Patent expiries in 2015 accounted for a $14.2- billion reduction in spending in 2015. By comparison, the decline in spending due to patent expiries was about $2 billion less in 2014, but far greater in 2012 and 2013, when patent expiries accounted for declines of $32.6 billion and $20.5 billion, respectively. Major patent expiries in 2015 were Abilify, Nexium, Namenda, and Copaxone. Patent expiries in 2014 also contributed to lower spending in 2015.


Specialty medications have contributed 70% to the overall spending growth of the past 5 years and have accounted for 36% of all nondiscounted spending. In 2015, spending on specialty medications rose by 21.5%, reaching $150.8 billion. Spending on treatments for hepatitis, oncology, and autoimmune diseases added $19.3 billion in growth. The number of new patients seeking hepatitis C treatments has grown 5-fold in the past 2 years, and nearly 250,000 new patients received therapy in 2015. Multiple sclerosis and HIV spending increased by 17.6% and 15.7%, respectively.

Multiple sclerosis medications added $17.7 billion in spending and were more heavily utilized in female patients and in patients 40 years and older. About half of multiple sclerosis new treatment starts were prescribed oral medications instead of injectable medications.

Spending on diabetes medications grew by $10.1 billion, but $8.6 billion was offset by rebates and discounts. Insulin price and volume growth added $4.8 billion, whereas dipeptidyl peptidase- 4 inhibitors added $1.4 billion, sodium-glucose cotransporter-2 inhibitors added $2 billion, and glucagon-like peptide-1 agonists added $1.2 billion. Spending for glitazones has diminished significantly due to safety concerns, dropping from $4.4 billion in 2011 to $166 million in 2015.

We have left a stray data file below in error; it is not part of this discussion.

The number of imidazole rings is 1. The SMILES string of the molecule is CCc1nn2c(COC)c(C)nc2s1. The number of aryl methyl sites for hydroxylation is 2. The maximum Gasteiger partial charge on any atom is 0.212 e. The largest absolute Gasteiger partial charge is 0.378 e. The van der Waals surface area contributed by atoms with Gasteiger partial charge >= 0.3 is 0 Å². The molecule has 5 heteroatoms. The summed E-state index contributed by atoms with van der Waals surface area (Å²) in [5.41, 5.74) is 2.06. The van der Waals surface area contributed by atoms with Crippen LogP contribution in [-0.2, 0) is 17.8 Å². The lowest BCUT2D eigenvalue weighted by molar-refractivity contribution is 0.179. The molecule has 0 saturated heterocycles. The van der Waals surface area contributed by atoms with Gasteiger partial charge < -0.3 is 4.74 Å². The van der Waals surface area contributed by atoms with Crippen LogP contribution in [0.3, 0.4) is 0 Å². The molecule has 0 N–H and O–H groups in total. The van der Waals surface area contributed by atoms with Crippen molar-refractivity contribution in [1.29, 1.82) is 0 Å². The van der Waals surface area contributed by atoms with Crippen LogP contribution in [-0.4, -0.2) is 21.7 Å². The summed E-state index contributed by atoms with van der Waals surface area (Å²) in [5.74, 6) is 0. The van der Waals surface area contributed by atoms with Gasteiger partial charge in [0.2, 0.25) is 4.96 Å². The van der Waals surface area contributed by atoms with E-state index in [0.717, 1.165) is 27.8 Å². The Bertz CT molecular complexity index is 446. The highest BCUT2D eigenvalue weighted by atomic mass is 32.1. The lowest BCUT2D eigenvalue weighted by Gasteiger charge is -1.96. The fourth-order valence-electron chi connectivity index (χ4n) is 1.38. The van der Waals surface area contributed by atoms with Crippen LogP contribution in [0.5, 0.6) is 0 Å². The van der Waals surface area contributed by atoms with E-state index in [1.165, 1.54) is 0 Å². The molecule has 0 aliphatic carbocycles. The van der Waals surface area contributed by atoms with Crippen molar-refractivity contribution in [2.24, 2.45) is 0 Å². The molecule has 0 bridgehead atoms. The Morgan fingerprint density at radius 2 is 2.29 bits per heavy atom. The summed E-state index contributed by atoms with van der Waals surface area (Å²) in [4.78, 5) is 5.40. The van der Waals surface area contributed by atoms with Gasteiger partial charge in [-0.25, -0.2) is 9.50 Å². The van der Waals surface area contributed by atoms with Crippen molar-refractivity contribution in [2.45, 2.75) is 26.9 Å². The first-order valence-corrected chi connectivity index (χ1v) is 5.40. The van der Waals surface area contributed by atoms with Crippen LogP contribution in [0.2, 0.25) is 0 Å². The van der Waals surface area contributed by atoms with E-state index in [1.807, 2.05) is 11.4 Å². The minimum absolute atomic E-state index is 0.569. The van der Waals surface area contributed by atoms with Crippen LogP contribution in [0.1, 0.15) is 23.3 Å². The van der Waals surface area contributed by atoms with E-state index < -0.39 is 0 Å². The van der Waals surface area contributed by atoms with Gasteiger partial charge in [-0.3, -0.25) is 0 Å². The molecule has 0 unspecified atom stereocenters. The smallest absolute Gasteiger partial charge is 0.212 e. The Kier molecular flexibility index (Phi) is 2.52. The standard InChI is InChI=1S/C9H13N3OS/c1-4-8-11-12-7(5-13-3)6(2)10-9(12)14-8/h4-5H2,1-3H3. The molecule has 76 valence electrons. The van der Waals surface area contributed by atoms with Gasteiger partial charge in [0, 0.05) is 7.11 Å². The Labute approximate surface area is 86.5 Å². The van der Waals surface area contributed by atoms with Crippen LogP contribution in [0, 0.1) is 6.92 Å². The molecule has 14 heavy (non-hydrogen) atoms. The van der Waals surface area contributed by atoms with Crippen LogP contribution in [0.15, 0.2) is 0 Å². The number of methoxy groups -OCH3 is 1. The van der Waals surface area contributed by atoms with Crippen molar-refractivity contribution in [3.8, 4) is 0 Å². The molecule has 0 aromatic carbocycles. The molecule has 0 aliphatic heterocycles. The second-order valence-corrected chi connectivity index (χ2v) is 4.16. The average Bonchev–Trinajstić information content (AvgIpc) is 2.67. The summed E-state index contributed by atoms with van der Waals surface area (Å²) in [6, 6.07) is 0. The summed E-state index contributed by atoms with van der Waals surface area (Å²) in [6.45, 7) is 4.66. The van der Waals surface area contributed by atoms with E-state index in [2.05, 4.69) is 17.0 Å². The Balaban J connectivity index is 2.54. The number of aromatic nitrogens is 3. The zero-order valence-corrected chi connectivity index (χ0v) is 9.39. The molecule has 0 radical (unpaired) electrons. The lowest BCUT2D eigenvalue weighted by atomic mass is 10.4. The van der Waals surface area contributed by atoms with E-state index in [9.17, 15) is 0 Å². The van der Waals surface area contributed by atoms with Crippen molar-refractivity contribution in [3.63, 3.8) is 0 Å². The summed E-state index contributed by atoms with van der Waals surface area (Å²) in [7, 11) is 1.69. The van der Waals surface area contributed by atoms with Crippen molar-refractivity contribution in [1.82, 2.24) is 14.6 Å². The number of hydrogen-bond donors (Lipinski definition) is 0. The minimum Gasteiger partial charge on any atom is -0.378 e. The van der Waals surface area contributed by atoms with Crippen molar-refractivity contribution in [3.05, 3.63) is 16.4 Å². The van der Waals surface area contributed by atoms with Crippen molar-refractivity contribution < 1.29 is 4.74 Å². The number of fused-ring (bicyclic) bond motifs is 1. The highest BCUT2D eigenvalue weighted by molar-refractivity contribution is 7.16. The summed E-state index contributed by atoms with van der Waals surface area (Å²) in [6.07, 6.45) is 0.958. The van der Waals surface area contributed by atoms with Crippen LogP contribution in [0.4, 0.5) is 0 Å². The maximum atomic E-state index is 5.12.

Seventy-three new brands were released in 2015, 43 of which were new active substances (NASs). Fifteen orphan drugs were introduced, most of which have oncology indications; the remainder target rare diseases. Other innovative products included treatments for heart failure, cholesterol, and hypoactive sexual desire disorder in women. Thirty new non-NAS agents also were launched, including therapies for pancreatic cancer and hepatitis C.

Over the past 10 years, the top 3 areas for NAS launches have been oncology, infectious diseases, and neurologic disorders. Oncologics accounted for over one-third of NAS launches in 2015, and the majority of recently released agents have been targeted therapies designed to be more precise in targeting gene mutations in cancer cells while being less toxic to surrounding healthy tissue. More than 40 targeted oncologic drugs have been launched within the past 5 years, 14 of which were introduced in 2015 alone. Also, 10 additional indications were approved by the FDA in 2015 for targeted oncology drugs that had gained first approval within the past 5 years. The number of indications granted by the FDA, both first approvals and subsequent approvals, for targeted oncology medicines was higher in 2015 than in any previous year.

The first immune-oncology programmed death-1 inhibitors, pembrolizumab and nivolumab, were introduced in late 2014. Since then, volume of use has grown rapidly. There have been over 135 clinical trials for additional indications for the 2 currently approved agents; additional agents are in late-stage development. The first biosimilar, Zarxio, was approved in March 2015; the first nonoriginal biologics, Granix and Omnitrope, were approved previously. By the end of 2015, 7 biosimilar applications were pending.